The topic of efficient and controlled cellulose hydrolysis, not using enzymes or strong inorganic acids, has attracted considerable interest. To this end, one of the original research papers of this Special Issue focused on the mechanocatalytic depolymerization of cellulose with perfluorinated sulfonic acid ionomers. Very high yields of water soluble sugars (90–97%), mostly as oligosaccharides with a DP up to 11, were obtained under optimized conditions using Aquivion PW98 and PW66, respectively, as solid acid catalysts.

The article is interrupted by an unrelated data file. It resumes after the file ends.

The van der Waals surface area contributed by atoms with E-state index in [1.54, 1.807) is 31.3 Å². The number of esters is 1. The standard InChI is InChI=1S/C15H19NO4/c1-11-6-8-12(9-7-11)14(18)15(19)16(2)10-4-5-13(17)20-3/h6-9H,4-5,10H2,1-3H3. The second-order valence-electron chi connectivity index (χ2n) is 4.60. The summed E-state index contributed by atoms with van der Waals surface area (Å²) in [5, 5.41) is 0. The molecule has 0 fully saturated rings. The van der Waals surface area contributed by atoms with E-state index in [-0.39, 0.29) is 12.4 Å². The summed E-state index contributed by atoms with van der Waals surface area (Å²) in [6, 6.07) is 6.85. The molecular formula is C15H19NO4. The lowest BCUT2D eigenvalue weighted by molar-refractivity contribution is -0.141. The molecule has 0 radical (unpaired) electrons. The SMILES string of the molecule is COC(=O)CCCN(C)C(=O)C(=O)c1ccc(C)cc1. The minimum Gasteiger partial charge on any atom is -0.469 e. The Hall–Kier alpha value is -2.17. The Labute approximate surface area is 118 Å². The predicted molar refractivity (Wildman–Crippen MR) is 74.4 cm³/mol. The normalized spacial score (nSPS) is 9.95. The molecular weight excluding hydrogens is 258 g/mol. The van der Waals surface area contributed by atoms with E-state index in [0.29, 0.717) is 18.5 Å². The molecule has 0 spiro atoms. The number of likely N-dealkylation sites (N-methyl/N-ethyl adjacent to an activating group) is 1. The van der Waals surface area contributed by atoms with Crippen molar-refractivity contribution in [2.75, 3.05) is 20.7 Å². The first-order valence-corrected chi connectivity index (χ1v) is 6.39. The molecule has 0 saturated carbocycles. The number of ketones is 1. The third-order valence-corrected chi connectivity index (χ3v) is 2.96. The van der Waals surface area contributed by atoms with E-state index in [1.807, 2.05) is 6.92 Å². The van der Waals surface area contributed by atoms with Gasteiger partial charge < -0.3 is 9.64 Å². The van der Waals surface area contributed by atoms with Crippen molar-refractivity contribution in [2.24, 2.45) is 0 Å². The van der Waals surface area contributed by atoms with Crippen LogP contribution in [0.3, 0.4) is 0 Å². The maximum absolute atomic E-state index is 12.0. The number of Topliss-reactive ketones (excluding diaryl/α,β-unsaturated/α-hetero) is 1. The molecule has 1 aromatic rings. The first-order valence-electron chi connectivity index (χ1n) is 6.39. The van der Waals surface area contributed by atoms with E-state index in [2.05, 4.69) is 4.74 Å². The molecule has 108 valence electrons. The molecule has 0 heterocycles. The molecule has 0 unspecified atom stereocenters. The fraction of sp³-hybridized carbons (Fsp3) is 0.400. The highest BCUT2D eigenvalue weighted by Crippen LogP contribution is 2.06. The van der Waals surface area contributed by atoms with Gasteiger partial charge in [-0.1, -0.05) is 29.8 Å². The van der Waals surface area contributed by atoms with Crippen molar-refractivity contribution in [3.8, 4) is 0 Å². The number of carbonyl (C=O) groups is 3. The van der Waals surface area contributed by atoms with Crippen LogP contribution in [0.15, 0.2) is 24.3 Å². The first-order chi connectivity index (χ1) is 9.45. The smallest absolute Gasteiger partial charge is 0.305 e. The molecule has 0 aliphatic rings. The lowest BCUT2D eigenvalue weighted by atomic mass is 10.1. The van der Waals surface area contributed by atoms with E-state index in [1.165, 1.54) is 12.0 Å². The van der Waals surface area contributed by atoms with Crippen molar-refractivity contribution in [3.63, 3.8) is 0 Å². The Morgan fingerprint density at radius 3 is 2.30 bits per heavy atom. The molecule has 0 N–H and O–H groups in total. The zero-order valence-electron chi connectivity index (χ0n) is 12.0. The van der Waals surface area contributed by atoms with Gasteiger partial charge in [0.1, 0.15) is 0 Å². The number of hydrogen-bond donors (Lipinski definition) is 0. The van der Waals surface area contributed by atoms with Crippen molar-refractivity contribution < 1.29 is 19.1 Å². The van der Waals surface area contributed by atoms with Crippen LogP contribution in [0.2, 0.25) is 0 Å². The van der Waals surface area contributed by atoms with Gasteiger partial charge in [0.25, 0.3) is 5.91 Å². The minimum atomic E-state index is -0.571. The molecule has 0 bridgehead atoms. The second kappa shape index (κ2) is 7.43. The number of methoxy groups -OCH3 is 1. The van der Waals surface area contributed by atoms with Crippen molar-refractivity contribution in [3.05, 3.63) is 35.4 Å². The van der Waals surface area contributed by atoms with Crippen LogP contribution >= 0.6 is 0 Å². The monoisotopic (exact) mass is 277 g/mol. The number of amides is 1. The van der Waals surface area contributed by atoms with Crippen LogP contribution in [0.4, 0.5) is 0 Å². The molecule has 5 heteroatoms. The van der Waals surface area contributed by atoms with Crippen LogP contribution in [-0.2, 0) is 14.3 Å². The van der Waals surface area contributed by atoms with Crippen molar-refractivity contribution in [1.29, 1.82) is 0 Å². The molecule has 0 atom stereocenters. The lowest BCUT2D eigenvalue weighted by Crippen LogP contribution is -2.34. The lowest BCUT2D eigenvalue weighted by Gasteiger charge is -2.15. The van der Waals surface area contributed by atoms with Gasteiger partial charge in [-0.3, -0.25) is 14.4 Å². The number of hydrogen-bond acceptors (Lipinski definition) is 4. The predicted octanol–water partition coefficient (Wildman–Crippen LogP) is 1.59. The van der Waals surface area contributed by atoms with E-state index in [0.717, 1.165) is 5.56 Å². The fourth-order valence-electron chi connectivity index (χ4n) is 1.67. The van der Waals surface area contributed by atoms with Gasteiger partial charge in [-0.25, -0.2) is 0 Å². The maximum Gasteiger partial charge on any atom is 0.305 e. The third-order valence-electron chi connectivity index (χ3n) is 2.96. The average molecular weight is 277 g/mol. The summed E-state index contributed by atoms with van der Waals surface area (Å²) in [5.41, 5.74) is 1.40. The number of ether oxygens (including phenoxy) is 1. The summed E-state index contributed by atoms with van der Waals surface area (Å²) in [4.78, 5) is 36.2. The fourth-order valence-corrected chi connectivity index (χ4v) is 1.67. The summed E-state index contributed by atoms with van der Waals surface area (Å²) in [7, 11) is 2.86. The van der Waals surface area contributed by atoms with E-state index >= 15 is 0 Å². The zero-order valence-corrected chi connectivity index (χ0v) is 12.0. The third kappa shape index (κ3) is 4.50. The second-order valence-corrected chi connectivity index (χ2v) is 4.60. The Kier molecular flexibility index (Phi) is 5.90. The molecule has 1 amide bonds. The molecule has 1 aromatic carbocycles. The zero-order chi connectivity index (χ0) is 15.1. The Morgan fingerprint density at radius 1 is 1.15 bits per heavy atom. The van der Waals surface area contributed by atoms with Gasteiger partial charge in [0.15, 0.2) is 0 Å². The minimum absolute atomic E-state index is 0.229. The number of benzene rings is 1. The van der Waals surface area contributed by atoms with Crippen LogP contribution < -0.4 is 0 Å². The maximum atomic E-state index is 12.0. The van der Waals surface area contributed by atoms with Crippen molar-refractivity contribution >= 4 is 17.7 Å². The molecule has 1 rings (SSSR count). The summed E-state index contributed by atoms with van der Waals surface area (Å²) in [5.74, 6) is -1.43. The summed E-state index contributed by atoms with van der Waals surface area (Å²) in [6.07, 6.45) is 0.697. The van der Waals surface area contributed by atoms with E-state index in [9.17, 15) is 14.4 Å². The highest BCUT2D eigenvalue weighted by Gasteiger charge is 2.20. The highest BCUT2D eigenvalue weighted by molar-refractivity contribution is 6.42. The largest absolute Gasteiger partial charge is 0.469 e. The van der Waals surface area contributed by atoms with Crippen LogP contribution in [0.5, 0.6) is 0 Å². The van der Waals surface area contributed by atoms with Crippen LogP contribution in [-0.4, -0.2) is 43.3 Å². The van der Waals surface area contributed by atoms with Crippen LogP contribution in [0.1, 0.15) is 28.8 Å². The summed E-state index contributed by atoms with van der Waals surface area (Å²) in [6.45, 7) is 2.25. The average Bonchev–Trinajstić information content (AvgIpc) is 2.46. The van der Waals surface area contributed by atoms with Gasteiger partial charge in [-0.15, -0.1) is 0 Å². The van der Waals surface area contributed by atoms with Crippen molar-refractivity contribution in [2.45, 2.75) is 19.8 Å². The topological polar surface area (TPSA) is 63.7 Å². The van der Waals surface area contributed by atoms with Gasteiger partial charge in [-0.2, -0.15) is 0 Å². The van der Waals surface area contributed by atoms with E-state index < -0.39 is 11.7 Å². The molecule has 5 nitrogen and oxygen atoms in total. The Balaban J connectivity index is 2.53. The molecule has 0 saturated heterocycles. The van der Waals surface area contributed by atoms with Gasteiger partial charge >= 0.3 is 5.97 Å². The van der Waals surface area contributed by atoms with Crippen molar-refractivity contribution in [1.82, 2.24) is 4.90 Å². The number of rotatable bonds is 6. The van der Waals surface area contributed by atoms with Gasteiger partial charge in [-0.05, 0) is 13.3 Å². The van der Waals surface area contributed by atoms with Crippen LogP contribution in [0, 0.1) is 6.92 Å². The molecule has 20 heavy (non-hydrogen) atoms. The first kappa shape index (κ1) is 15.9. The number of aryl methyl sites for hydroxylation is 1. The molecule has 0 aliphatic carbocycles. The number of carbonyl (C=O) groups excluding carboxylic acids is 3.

Although, homogeneous and heterogeneous chemo-catalysis can offer high reaction rates as well as other benefits, enzymatic catalysis provides exceptionally high selectivities to the desired products. In a related paper of this issue, it was shown how the enzymatic hydrolysis of organosolv pretreated forest materials can be fine-tuned towards the efficient production of cellobiose, a non-digestible oligosaccharide (NDO), which together with other cello-oligosacharides (COS), are considered as prebiotic candidates that have been related to the prevention of intestinal infections and other disorders for both humans and animals. In this work, the heterologous expression and characterization of two Cellobiohydrolases (CBHs) from the filamentous fungus Thermothelomyces thermophila, and their synergism with endoglucanases (EGs) for cellobiose release from organosolv pretreated spruce and birch, was systematically studied and discussed.